I (TP) today got a chance to meet with an author, Karim Raslan, who writes a column that you can find a lot of places here in Southeast Asia. Just in Malaysia he writes for the Star, Berita Harian, and Sin Chew Jit Poh, and he has contracts to write for various dailies in Singapore, Indonesia, and a couple other places in the region. (In case you are looking for his current writings, he’s taking a sabbatical. He’ll be back soon, he says.)
The contrast between the status of journalism here in Indonesia and those in Malaysia is particularly interesting. In Indonesia, these days, anything goes. There are dozens of national newspapers and weekly news magazines, and hundreds of regional ones. As far as freedom of the press goes, Indonesia far outstrips Malaysia these days. While the situation was different under Soeharto, in Indonesia today, so long as you avoid outright slander and libel, most anything can be legally printed. You still have to be careful about strongly criticizing the government–a Balinese student was jailed the other day for burning a picture of President Susilo–but you can get away with most anything.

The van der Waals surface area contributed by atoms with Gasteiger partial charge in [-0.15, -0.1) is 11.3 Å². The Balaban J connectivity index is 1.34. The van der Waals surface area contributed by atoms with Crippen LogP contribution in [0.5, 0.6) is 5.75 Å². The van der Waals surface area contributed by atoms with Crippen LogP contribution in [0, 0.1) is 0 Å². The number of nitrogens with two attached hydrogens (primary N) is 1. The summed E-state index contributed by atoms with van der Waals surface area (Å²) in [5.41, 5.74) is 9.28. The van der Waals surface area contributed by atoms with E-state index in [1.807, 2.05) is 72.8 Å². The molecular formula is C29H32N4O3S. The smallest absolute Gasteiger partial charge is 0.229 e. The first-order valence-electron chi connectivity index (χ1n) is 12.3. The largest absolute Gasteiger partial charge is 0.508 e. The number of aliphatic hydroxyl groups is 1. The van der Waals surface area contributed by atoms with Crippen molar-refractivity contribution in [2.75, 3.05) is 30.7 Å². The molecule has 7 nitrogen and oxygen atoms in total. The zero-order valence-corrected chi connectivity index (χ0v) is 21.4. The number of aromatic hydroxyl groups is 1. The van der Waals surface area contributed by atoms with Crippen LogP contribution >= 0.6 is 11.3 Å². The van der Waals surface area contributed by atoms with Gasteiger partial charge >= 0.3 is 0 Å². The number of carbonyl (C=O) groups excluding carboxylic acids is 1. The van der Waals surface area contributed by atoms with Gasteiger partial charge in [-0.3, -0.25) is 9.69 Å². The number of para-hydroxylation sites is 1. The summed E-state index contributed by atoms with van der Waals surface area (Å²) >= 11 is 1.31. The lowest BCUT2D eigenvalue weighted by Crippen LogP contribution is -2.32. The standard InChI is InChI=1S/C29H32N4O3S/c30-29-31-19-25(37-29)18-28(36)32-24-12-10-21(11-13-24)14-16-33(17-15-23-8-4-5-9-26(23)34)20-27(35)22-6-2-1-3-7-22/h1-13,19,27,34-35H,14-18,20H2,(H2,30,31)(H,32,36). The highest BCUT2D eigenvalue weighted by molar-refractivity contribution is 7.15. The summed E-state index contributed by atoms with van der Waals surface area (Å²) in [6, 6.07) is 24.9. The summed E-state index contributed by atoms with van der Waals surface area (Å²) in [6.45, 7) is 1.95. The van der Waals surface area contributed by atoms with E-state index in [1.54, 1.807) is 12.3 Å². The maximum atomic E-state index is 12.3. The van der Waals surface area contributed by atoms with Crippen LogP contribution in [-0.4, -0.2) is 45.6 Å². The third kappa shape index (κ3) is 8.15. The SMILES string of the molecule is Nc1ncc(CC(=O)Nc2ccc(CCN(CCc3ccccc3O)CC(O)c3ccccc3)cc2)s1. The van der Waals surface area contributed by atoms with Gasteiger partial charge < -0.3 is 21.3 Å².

Things here are not the same. The Malaysian government retains tight control over the press in at least two ways. The first is through the use of the Printing Presses and Publications Act, which requires that print publications apply for a license every year. The government can withhold a license for any publication without having to provide any reason. You can imagine how this encourages self-censorship. Secondly, and perhaps more importantly, the government maintains tight control over the press through ownership. All of the main media outlets, including all of the major newspapers, are owned by conglomerates close to the regime. The newspapers have an uncanny way of painting the government’s actions in the most favorable light, while being openly critical of the opposition. In a telling example, one of the things that Mahathir Mohammad did before sacking Anwar Ibrahim in September of 1998 was to manoeuvre editors who were close to Anwar out of their positions near the top of newspapers like Berita Harian, replacing them with his own choices. Other fun facts are that members of the ruling coalition regularly print ads in the newspapers around election time, but opposition parties always have their advertisements rejected.
Small wonder Karim these days spends more time in Indonesia than in Malaysia.